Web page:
Totem poles and teapots
Our industry is sprinkled with obscure terminology which old hands happily live with, but which sometimes puzzles newcomers. What’s a First Nation monumental carving got to do with transistor arrangements? Why are four diodes called a ‘bridge’ and what’s the point of a half-bridge? Sounds as useful as a chocolate teapot. Totem poles and (lack of) rectifier bridges, though, are the ingredients for the current best arrangement to convert AC mains to a constant DC bus voltage with power factor correction (PFC) in applications such as EV on-board chargers.
Evolution of PFC stages
Switched-mode AC-DC converters rectify mains voltage then chop the resultant high voltage DC at high frequency for conversion through a transformer down to lower voltages. Current draw from the mains, though, is far from sinusoidal, as bulk DC smoothing capacitors get ‘topped up’ with charge only at the peak of the mains voltage. The result is a poor mains ‘power factor’. Series 50/60 Hz inductors are a simple fix but are big and lossy, so an active switching circuit has been a standard approach which takes rectified mains voltage and boosts it to a fixed DC while controlling line current to be sinusoidal (Figure 1 , upper). At high power this can get lossy; you can see that there are three diodes in the current path, D1, D4, D5 or D2, D3, D5 depending on mains polarity, each dropping voltage and dissipating power.
MOSFETs can replace diodes
If we replace D5 with a similar switch to Q1, the circuit can simplify so that Q1 and Q2 act as boost switch and synchronous rectifier, swapping their function on alternate mains polarities (Figure 1 , middle). Now there is only one diode and the RDS(ON) of a switch in series with the current, reducing conduction losses considerably. You can even take it a step further and replace D1 and D2 with synchronous switches for extra efficiency gain. (Figure 1 , lower).
Evolution of PFC circuits
Body diodes can conduct
There’s a catch though: Q1 and Q2 must always have a ‘dead time’ when neither conducts so that you don’t get catastrophic ‘shoot-through’ currents. During this dead time, the inherent body diode of the MOSFET acting as a rectifier, Q1 or Q2, conducts the full output current. When the device is reverse-biased in the next phase of the switching cycle, a large ‘reverse recovery’ current flows, causing power dissipation and EMI problems, canceling efficiency gains. High voltage MOSFETs can have particularly poor body diode reverse recovery characteristics so, for that reason, the bridgeless totem pole circuit has had limited use at higher powers. This assumes continuous conduction mode (CCM). Critical and discontinuous modes would not force body diode conduction but would be unsuitable at high power due to the excessive peak currents involved.
Is WBG the solution?
Things have changed now with the appearance of wide bandgap switches. SiC MOSFETs promise low channel conduction losses, high speed and a fast body diode. However, the forward voltage of the diode can be 2.5 – 3 V giving it high conduction losses. Stored energy EOSS in device capacitance is also typically twice the value of an equivalent Si-MOSFET, giving extra switching loss. Enhancement-mode GaN devices are a contender as they have no body diode but have nearly twice the normalized die area to ON-resistance RDSA than SiC MOSFETs and have no avalanche or short circuit rating, making their reliability in real applications a concern. Both SiC MOSFETs and E-GaN devices have critical gate drive voltages for reliable and efficient operation.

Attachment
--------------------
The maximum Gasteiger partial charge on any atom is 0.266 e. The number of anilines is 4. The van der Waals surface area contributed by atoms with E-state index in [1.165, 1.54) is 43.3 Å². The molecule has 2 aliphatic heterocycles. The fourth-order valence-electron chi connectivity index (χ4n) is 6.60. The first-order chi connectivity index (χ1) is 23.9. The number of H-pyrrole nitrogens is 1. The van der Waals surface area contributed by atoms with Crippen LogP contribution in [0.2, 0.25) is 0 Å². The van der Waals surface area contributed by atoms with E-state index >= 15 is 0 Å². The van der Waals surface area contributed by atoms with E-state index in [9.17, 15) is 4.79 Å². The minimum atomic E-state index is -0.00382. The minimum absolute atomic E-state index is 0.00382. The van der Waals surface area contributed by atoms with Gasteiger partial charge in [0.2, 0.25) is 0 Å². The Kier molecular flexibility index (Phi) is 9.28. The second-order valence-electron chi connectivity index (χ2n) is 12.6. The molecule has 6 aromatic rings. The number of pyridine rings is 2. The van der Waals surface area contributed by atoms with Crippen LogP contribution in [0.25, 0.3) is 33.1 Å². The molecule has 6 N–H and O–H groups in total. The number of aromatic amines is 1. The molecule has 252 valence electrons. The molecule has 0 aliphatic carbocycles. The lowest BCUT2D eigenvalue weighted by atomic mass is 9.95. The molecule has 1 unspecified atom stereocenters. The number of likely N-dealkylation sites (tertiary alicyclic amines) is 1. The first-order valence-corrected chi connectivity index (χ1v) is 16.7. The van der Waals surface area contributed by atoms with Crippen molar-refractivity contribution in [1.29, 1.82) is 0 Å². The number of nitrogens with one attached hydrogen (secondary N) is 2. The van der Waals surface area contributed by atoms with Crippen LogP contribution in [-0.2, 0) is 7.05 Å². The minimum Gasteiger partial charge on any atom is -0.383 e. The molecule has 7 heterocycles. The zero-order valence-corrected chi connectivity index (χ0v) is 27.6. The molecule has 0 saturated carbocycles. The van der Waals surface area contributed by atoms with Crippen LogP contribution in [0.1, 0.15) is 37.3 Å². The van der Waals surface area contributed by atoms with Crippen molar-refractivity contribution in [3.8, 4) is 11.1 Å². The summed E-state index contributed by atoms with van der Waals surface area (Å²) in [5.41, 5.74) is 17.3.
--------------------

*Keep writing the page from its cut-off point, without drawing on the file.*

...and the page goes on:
SiC cascodes – the practical WBG solution
There is a way to leverage the advantages of wide bandgap, though, by using SiC cascodes. These are a combination of high voltage SiC JFET with a high performance co-packaged, low voltage Si-MOSFET. They are normally-OFF devices with avalanche and short circuit ratings. Low switching losses are a feature with extremely low input, output and Miller capacitances and EOSS , stemming from the small die size – SiC cascodes have a normalized die size with ON-resistance about 3-4X better than E-GaN, SiC MOSFETs or 10X better than Si superjunction MOSFETs.
The Si-MOSFET in the SiC cascode introduces a body diode but, being a low voltage type, the diode can be extremely fast, giving low reverse recovery current and loss. Figure 2 compares the recovery characteristics of a 650 V rated UnitedSiC UJC06505T and a 650 V IPP65R045C7 Silicon superjunction MOSFET showing the dramatic difference, about 60 times less recovered charge.
Reverse recovery characteristics – Si cascode v. Si-MOSFET
Gate drive for the SiC cascode is uncritical with operating levels of typically 0 – 12 V and absolute maximums of +/-25 V.
So, do SiC cascodes deliver in practical circuits? A target would be to achieve the 80PLUS Titanium efficiency standard requiring a complete converter to exceed 96% at high line and half load. If the mains conversion stage reaches a challenging but realistic 97.5%, the PFC stage would need to exceed 98.5%. A demo board from UnitedSiC rated at 1.5 kW, using UJC06505K SiC cascodes running at 100 kHz, meets the brief with some margin (Figure 3 ).
EV chargers could be bi-directional
An enticing possibility with the totem pole PFC stage is to make it bi-directional so power could be returned to the grid from a vehicle as needed. If you look again at Figure 1 (lower) and imagine the DC bus is the power source and the AC line connection is the load, with appropriate drive to the MOSFETs, a half-bridge inverter materializes. A nice bonus.
Old name – new name
SiC cascodes are a natural choice for a highly efficient and rugged totem pole PFC stage. It’s another odd name for newcomers to recognize from the days of vacuum tubes but it’s here to stay.